Northern Pacific Railroad Company signed by John MacKay - Stock CertificateInv# AG2019 Stock
Stock signed by John MacKay on back. Frederick Billings signs as president. Rare!
John William MacKay (1831-1902) JOHN WILLIAM MACKAY, miner and capitalist, born in Dublin, Ireland. He went to the USA as a boy, became an expert in timbering Nevada mines, and made a fortune by reworking the Comstock Lode with new equipment. After striking it rich again with the Big Bonanza’ mine, he became a banker and railroad director and broke the Jay Gould-Western Union communications monopoly in 1886. In 1851 he went to California and worked in placer gold-mines in Sierra County. In 1859 he went to Virginia City, Nevada, and there, after losing all he had made in California, he formed a business partnership with fellow Irishmen James Graham Fair, James C. Flood, and William S. O'Brien. The four dealt in mining stocks and operated silver mines on the Comstock Lode, and in 1873 discovered the great ore body known as the "big bonanza" in the Consolidated Virginia and California mine, which yielded in March of that year as much as $3,876 per ton, and in 1877 nearly $190,000,000 altogether. The four-way partnership, although formally called "Flood and O'Brien," was more commonly known as the Bonanza firm. Together they also established the Bank of Nevada in San Francisco. In 1884, with James Gordon Bennett, Jr., Mackay formed the Commercial Cable Company; laid two transatlantic cables, and forced the toll-rate for transatlantic messages down to 25˘ a word. In connection with the Commercial Cable Company, he formed in 1886 the Postal Telegraph Company as a domestic wire telegraph company so that Commercial would not need to rely on Western Union to collect and distribute telegraphic messages. Until Mackay and Bennett entered the field, all submarine cable traffic between the U.S. and Europe went over cables owned by the American financier Jay Gould. A rate war followed that took almost 2 years to conclude. Jay Gould finally quit trying to run John Mackay out of business. He was quoted as saying, "You can't beat Mackay, all he has to do when he needs money is go to Nevada and dig up some more". He subsequently formed the Commercial Pacific Cable Company in secret partnership with the Great Northern Telegraph Company and the Eastern Telegraph Company and although he died in 1902 before this part of his vision was completed, his son Clarence Mackay, saw the project through to completion between 1904 and 1906. Commercial Pacific operated a cable line from San Francisco to Manila, Philippines, via Hawaii and Guam, with a subsequent spur that went from Manila to Shanghai, China. The Mackay System expanded under Clarence H. Mackay's leadership, acquiring several other entities including the Federal Telegraph Company, its radio stations and research laboratories, in 1927. In 1928, the entire system was bought out by Sosthenes Behn's International Telephone and Telegraph. ITT organized the Postal Telegraph & Cable Corporation as a shell to acquire and control the Mackay System on May 18, 1928. Though plagued with financial troubles during the Great Depression, the Mackay System continued to be the chief rival of Western Union until 1943. In March of that year, Congress authorized an amendment to the Communications Act of 1934 permitting the merger of the domestic operations of telegraph companies (clearing the way for Western Union to acquire Postal Telegraph). By May 1943 a merger plan had been put together, which the FCC approved by September, and the merger was complete by October 1943. The international communications parts of the Mackay system remained with ITT. Mackay was famous for fair dealings with his employees, and gave generously, especially to the charities of the Roman Catholic Church, and endowed the Catholic orphan asylum in Virginia City, Nevada. In June 1908 the Mackay School of Mines was presented to the University of Nevada, as a memorial to him, by his widow and his son, Clarence H. Mackay. A statue of John Mackay by Gutzon Borglum stands in front of the mining building on the university campus in Reno, Nevada.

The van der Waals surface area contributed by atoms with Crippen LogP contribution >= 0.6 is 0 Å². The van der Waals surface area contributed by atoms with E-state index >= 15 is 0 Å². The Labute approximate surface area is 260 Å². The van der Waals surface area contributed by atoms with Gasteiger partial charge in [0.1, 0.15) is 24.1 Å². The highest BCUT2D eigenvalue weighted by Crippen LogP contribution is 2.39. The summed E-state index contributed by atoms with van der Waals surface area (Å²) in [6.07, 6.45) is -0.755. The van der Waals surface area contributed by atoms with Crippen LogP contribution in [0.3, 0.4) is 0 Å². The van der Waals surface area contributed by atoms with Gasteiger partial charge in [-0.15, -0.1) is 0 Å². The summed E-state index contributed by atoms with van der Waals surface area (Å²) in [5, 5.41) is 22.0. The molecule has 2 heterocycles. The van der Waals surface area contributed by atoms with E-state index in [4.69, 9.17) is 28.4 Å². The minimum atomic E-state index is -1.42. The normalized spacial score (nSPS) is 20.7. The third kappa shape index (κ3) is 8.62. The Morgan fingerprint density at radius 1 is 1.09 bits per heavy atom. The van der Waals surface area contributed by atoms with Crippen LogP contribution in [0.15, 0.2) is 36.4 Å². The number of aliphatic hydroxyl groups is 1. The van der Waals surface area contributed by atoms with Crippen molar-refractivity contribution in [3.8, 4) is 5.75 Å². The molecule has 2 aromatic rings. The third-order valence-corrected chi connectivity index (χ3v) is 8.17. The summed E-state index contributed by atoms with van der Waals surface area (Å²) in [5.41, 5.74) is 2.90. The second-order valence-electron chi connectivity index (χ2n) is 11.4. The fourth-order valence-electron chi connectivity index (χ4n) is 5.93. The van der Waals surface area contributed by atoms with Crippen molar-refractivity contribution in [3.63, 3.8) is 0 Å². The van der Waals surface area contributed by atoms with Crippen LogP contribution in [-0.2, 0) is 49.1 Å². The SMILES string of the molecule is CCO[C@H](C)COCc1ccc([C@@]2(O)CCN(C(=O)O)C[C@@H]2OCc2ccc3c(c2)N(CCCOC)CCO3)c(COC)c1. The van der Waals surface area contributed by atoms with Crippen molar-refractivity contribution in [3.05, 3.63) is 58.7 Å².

A stock certificate is issued by businesses, usually companies. A stock is part of the permanent finance of a business. Normally, they are never repaid, and the investor can recover his/her money only by selling to another investor. Most stocks, or also called shares, earn dividends, at the business's discretion, depending on how well it has traded. A stockholder or shareholder is a part-owner of the business that issued the stock certificates.